The Case for African Freedom, and Other Writings on Africa

The Case for African Freedom, and Other Writings on Africa

The Case for African Freedom, and Other Writings on Africa

The Case for African Freedom, and Other Writings on Africa

Excerpt

Joyce Cary's profoundest reflexions on Africa are contained in his novels; the five pieces included in this volume may be read as a supplement to them. The Case for African Freedom, published in 1944 (an expanded version of a pamphlet published in 1941), and Britain and West Africa, published in 1946 and republished in 1947, are already historical documents. They speak to us from a vanished world. When in 1944 Cary used the phrase "the African powers" he meant the European powers controlling Africa: today the phrase could mean only the independent African states, over twenty of them, scarcely even dreamed of in 1944. When he wrote the sketch of West African history included in Britain and West Africa he began with the Europeans who intruded there, as if West Africa had not existed until Europeans noticed it--a viewpoint no serious historian (nor Cary himself were he still alive) could conceivably adopt today. Then, however, it seemed obvious, even inevitable.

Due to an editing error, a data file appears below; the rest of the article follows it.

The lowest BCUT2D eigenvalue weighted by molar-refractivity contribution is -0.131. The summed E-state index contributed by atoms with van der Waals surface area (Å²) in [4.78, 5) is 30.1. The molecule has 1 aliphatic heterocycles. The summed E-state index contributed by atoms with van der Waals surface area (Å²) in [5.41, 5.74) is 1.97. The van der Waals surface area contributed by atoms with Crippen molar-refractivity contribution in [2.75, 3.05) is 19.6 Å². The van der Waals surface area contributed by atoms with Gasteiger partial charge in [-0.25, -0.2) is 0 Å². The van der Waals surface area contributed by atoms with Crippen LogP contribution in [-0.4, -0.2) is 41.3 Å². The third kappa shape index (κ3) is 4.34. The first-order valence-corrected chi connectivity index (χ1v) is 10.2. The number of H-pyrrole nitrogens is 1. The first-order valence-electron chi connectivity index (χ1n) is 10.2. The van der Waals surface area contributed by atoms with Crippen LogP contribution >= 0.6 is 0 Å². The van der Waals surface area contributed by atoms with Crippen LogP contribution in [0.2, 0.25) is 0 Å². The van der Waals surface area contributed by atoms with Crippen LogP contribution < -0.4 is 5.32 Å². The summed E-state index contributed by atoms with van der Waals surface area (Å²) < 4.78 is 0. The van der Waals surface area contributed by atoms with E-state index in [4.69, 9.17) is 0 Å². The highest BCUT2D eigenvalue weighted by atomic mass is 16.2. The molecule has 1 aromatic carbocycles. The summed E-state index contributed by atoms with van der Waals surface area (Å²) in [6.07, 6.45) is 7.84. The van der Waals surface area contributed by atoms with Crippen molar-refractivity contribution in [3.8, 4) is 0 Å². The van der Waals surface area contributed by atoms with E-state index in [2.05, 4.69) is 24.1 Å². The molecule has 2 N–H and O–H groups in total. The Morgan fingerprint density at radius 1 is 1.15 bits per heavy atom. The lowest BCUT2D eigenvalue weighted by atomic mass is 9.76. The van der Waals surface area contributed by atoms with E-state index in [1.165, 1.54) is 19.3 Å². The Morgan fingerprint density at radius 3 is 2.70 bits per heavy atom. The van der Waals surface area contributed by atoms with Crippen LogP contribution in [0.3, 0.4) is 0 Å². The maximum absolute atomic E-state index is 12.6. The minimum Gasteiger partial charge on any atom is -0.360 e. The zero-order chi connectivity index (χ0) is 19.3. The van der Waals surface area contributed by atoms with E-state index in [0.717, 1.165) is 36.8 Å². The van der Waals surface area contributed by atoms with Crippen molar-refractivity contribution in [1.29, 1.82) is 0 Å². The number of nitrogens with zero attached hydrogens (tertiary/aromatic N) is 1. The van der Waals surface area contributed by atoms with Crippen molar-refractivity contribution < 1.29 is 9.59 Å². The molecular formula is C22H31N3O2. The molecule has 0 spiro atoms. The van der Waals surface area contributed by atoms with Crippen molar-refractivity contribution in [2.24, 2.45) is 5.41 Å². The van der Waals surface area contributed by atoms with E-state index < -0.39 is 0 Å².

Yet, though the African scene has changed immeasurably, these two pieces still illuminate it. They also have real historical value. Cary, one of the finest British novelists of this century, entered the administrative service in Northern Nigeria as a young man in 1913. He served in West Africa until 1920, when he retired from ill health. He revisited the country briefly during World War II, when he was stranded there on his way to Tanganyika, where he helped to make the film Man of Two Worlds. Several of his early novels--Aissa Saved, The American Visitor, The African Witch, and Mister Johnson--have a Northern Nigerian setting. Mister Johnson, the best of them, is one of the most moving and perceptive pictures of the British colonial situation ever made.

In these two pamphlets he expounded his vision (the word "blueprint" he explicitly repudiated) of West African development--a rare example of the creative artist working in a political and economic field. Britain and West Africa, the shorter of these works, was written to in-

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